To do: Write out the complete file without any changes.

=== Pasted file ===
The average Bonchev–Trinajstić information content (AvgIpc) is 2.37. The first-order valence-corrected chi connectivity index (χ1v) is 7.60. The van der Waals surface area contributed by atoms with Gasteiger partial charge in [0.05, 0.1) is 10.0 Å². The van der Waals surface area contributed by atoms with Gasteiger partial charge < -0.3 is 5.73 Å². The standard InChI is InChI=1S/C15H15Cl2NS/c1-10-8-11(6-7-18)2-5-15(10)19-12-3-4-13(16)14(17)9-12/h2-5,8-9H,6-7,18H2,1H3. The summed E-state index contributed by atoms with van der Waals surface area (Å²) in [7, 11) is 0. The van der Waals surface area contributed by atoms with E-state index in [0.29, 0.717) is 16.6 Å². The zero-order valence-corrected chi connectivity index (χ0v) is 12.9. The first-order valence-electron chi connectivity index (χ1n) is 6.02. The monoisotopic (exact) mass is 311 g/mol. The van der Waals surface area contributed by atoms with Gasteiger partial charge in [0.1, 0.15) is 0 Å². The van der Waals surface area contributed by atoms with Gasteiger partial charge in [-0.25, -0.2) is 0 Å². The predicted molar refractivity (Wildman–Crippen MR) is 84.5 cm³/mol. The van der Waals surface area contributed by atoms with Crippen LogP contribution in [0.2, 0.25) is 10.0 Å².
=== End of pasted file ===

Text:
The average Bonchev–Trinajstić information content (AvgIpc) is 2.37. The first-order valence-corrected chi connectivity index (χ1v) is 7.60. The van der Waals surface area contributed by atoms with Gasteiger partial charge in [0.05, 0.1) is 10.0 Å². The van der Waals surface area contributed by atoms with Gasteiger partial charge < -0.3 is 5.73 Å². The standard InChI is InChI=1S/C15H15Cl2NS/c1-10-8-11(6-7-18)2-5-15(10)19-12-3-4-13(16)14(17)9-12/h2-5,8-9H,6-7,18H2,1H3. The summed E-state index contributed by atoms with van der Waals surface area (Å²) in [7, 11) is 0. The van der Waals surface area contributed by atoms with E-state index in [0.29, 0.717) is 16.6 Å². The zero-order valence-corrected chi connectivity index (χ0v) is 12.9. The first-order valence-electron chi connectivity index (χ1n) is 6.02. The monoisotopic (exact) mass is 311 g/mol. The van der Waals surface area contributed by atoms with Gasteiger partial charge in [0.1, 0.15) is 0 Å². The van der Waals surface area contributed by atoms with Gasteiger partial charge in [-0.25, -0.2) is 0 Å². The predicted molar refractivity (Wildman–Crippen MR) is 84.5 cm³/mol. The van der Waals surface area contributed by atoms with Crippen LogP contribution in [0.2, 0.25) is 10.0 Å².